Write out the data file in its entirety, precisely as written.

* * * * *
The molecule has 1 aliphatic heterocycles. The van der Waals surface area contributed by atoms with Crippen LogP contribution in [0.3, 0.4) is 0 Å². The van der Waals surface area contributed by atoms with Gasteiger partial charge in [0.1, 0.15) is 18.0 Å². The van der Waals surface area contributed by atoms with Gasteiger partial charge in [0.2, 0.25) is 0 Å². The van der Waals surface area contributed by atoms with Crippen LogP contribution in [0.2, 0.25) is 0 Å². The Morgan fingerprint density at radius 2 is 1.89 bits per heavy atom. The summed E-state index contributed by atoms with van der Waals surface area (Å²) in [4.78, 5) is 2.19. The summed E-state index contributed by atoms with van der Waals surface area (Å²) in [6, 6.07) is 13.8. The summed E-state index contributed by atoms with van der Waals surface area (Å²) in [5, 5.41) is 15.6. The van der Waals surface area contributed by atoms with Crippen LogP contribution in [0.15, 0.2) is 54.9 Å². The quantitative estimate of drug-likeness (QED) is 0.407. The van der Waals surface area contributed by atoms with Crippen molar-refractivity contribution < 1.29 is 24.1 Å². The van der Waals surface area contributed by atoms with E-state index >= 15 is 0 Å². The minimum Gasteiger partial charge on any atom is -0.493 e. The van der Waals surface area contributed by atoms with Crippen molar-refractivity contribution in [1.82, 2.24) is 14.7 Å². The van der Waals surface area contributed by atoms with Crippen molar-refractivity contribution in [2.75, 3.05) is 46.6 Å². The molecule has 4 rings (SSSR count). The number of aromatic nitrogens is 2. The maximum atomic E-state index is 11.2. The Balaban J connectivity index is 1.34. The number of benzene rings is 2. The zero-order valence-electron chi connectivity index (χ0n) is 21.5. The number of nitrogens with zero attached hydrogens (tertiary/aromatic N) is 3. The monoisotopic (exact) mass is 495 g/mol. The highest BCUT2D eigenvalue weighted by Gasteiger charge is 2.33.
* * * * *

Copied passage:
The molecule has 1 aliphatic heterocycles. The van der Waals surface area contributed by atoms with Crippen LogP contribution in [0.3, 0.4) is 0 Å². The van der Waals surface area contributed by atoms with Gasteiger partial charge in [0.1, 0.15) is 18.0 Å². The van der Waals surface area contributed by atoms with Gasteiger partial charge in [0.2, 0.25) is 0 Å². The van der Waals surface area contributed by atoms with Crippen LogP contribution in [0.2, 0.25) is 0 Å². The Morgan fingerprint density at radius 2 is 1.89 bits per heavy atom. The summed E-state index contributed by atoms with van der Waals surface area (Å²) in [4.78, 5) is 2.19. The summed E-state index contributed by atoms with van der Waals surface area (Å²) in [6, 6.07) is 13.8. The summed E-state index contributed by atoms with van der Waals surface area (Å²) in [5, 5.41) is 15.6. The van der Waals surface area contributed by atoms with Crippen LogP contribution in [0.15, 0.2) is 54.9 Å². The quantitative estimate of drug-likeness (QED) is 0.407. The van der Waals surface area contributed by atoms with Crippen molar-refractivity contribution < 1.29 is 24.1 Å². The van der Waals surface area contributed by atoms with E-state index >= 15 is 0 Å². The minimum Gasteiger partial charge on any atom is -0.493 e. The van der Waals surface area contributed by atoms with Crippen molar-refractivity contribution in [1.82, 2.24) is 14.7 Å². The van der Waals surface area contributed by atoms with Crippen molar-refractivity contribution in [2.75, 3.05) is 46.6 Å². The molecule has 4 rings (SSSR count). The number of aromatic nitrogens is 2. The maximum atomic E-state index is 11.2. The Balaban J connectivity index is 1.34. The number of benzene rings is 2. The zero-order valence-electron chi connectivity index (χ0n) is 21.5. The number of nitrogens with zero attached hydrogens (tertiary/aromatic N) is 3. The monoisotopic (exact) mass is 495 g/mol. The highest BCUT2D eigenvalue weighted by Gasteiger charge is 2.33.